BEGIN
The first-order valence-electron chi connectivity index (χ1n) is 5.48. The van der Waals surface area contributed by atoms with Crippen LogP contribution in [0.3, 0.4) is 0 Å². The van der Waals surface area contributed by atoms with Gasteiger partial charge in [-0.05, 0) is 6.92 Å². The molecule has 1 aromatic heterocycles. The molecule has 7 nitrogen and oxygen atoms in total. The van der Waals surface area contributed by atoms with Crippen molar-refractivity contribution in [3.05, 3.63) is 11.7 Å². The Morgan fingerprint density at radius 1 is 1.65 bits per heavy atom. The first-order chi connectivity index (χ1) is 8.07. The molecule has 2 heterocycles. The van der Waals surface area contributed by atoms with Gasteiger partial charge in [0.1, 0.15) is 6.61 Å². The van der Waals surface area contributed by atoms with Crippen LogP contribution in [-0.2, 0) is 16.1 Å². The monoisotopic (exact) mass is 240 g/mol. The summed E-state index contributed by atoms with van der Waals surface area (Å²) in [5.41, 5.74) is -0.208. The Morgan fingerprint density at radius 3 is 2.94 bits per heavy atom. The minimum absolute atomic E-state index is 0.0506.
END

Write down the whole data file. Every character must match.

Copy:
The first-order valence-electron chi connectivity index (χ1n) is 5.48. The van der Waals surface area contributed by atoms with Crippen LogP contribution in [0.3, 0.4) is 0 Å². The van der Waals surface area contributed by atoms with Gasteiger partial charge in [-0.05, 0) is 6.92 Å². The molecule has 1 aromatic heterocycles. The molecule has 7 nitrogen and oxygen atoms in total. The van der Waals surface area contributed by atoms with Crippen molar-refractivity contribution in [3.05, 3.63) is 11.7 Å². The Morgan fingerprint density at radius 1 is 1.65 bits per heavy atom. The first-order chi connectivity index (χ1) is 8.07. The molecule has 2 heterocycles. The van der Waals surface area contributed by atoms with Gasteiger partial charge in [0.1, 0.15) is 6.61 Å². The van der Waals surface area contributed by atoms with Crippen LogP contribution in [-0.2, 0) is 16.1 Å². The monoisotopic (exact) mass is 240 g/mol. The summed E-state index contributed by atoms with van der Waals surface area (Å²) in [5.41, 5.74) is -0.208. The Morgan fingerprint density at radius 3 is 2.94 bits per heavy atom. The minimum absolute atomic E-state index is 0.0506.